¶6 The trial court found against the plaintiff and in favor of the defendant on the issue made by the pleadings and proof as to the question of the delivery of the deed and the passing of title. This being an equity case, it becomes the duty of this court to consider the record and weigh the evidence for the purpose of determining whether or not the judgment of the trial court is against the clear weight of the evidence.
¶7 Plaintiff testified in his own behalf, and his testimony tends to sustain his contentions. Defendant testified in her own behalf, and also produced George J. Eacock, who was permitted to testify in her behalf over the objection of the plaintiff. Likewise, the defendant's and Eacock's testimony tends to sustain defendant's contention. The proof shows that Eacock had known plaintiff since he was a boy; that he knew defendant and her mother. He is an attorney, and the proof shows he had acted as attorney for plaintiff on numerous occasions, and plaintiff contended he was his family attorney. The proof shows that Eacock was the notary public who took the acknowledgment to the deed. Eacock claimed that at the time he was not representing plaintiff. As to the execution of the deed, the proof shows that Eacock merely did what the plaintiff instructed him to do. That no advice concerning the transaction was sought by plaintiff and none given by the witness. Under this state of proof, the trial court permitted Eacock to testify that plaintiff told him at the time he was giving the property to the defendant as a birthday present and later stated to him that he had done so. Plaintiff contends that the witness was incompetent to testify as to these conversations by reason of the fourth paragraph of section 272, O. S. 1931, which provides as follows:
"The following persons shall be incompetent to testify: * * * An attorney concerning any communication made by his client, in that relation, or his advice thereon, without the client's consent."
¶8 We hold that, raider the proof, there was no error in permitting the witness to testify, for the reason that the conversations were not by reason of any relation of attorney and client, that in the execution of the deed and its acknowledgment the relation of attorney and client did not exist and the conversations were not confidential.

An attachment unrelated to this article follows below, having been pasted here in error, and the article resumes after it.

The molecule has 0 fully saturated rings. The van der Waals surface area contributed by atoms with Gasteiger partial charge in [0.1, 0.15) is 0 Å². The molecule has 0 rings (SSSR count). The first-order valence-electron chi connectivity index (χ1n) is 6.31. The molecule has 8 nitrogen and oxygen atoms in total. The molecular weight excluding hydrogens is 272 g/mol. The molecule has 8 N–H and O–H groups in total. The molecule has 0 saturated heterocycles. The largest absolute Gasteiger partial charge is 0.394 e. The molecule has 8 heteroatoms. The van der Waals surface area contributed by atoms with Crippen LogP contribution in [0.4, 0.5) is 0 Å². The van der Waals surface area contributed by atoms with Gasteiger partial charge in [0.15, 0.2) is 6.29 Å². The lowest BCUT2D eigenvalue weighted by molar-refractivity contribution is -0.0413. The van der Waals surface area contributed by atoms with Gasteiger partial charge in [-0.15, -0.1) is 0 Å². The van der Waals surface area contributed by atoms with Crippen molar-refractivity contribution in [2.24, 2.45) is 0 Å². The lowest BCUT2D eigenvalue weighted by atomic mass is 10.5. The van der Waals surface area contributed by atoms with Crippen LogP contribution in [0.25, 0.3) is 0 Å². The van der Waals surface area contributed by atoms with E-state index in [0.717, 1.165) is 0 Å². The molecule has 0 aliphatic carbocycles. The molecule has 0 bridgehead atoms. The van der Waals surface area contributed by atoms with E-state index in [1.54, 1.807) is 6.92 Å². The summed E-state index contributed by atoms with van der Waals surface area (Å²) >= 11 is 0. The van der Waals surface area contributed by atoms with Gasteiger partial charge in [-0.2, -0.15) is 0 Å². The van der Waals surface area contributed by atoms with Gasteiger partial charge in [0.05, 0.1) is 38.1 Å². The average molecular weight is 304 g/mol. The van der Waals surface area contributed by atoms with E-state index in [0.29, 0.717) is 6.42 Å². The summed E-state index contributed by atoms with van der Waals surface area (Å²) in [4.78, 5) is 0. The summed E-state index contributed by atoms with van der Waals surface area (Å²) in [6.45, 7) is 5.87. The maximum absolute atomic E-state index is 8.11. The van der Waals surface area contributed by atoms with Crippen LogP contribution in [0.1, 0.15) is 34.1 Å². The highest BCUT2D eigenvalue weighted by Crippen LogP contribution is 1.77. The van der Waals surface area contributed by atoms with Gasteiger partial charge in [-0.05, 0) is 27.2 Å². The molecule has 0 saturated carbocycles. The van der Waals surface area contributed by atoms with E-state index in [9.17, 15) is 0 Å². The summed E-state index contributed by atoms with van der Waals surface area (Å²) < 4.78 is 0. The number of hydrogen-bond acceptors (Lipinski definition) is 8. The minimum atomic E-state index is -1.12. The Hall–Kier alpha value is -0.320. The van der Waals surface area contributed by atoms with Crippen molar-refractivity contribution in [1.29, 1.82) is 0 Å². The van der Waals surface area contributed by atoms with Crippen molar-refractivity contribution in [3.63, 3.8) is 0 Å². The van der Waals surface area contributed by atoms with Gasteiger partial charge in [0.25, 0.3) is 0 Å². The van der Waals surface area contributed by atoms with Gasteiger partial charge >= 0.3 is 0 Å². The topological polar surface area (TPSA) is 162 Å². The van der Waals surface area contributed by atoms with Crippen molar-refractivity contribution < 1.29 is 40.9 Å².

¶9 The proof as to the delivery of the deed was conflicting. There were circumstances and facts testified to that might cause the story of either the plaintiff or defendant to appear unreasonable. We do not deem it essential to attempt to set out the testimony in detail or attempt to reconcile certain apparent inconsistencies in word and act of both plaintiff and defendant. The question of delivery was a question of fact, and, after reading the entire record, we find that the judgment of the trial court is sustained by the evidence and is not against the clear weight thereof.
¶10 The plaintiff sets out certain other errors, but in view of the finding above set forth, we do not deem the other assignments of error material.
¶11 The judgment of the trial court is affirmed.
¶12 The Supreme Court acknowledges the aid of District Judge Eugene Rice, who assisted in the preparation of this opinion. The District Judge's analysis of law and facts was assigned to a Justice of this court for examination and report. Thereafter the opinion, as modified, was adopted by the court.
¶13 On Rehearing.
¶14 WELCH, J.
¶15 On plaintiff's petition for rehearing, we have again carefully considered this case and examined the record. The respective contentions of the parties are clearly stated in the percuriam opinion of April 24, 1934. Both parties testified as witnesses. The plaintiff's testimony tended strongly to support all of his contentions, and likewise the testimony of the defendant tended strongly to support all of her contentions. The primary question upon trial was whether the deed was or was not delivered to the defendant by the plaintiff. Plaintiff admitted that he exhibited the deed to the defendant, but contended that he did not deliver it, and he so testified. Upon the other band, the defendant contends that at that time the plaintiff delivered the deed to her, and she so testified. At that time no other person was present, and there is no other direct evidence upon that point.
¶16 There is other evidence in the record tending to show statements made by the parties and circumstances and acts of the parties: some corroborate plaintiff's theory, while some support defendant's theory. The plaintiff now urges that most of the matters shown by this proof are inconsistent with the defendant's contention, but, even if that were fully true, that would not justify this court in reversing the judgment and conclusion of the trial court in this character of action. The rule is correctly stated in the syllabus. The trial court heard the testimony of both of the parties to the action and observed the demeanor and manner of giving the testimony. He was in a better position to judge as between the parties testifying. We do observe evidence in the record which is inconsistent with the trial court's conclusion, but it is doubtless true that in many contested cases there is evidence inconsistent with the contentions of the successful party. The plaintiff now urges as an uncontradicted fact that the plaintiff himself placed the deed in the safe after he had exhibited it to the defendant. Plaintiff's testimony in this regard is contradicted by the defendant, who testified that after the deed was delivered to her she placed the deed in the safe. The safe was jointly used by plaintiff and defendant, and was a safe to which each of them had access. The plaintiff strongly presents his case here upon the facts, but we cannot retry the issues of fact on plaintiff's application for rehearing. We can examine the record and consider the facts and evidence presented to the trial court, and that we have carefully done. There was sharp conflict in the testimony; while one theory was contrary to the judgment rendered, the other theory supported it.
¶17 We cannot say that the findings and judgment of the trial court are against the clear weight of the evidence, and the petition for rehearing is denied.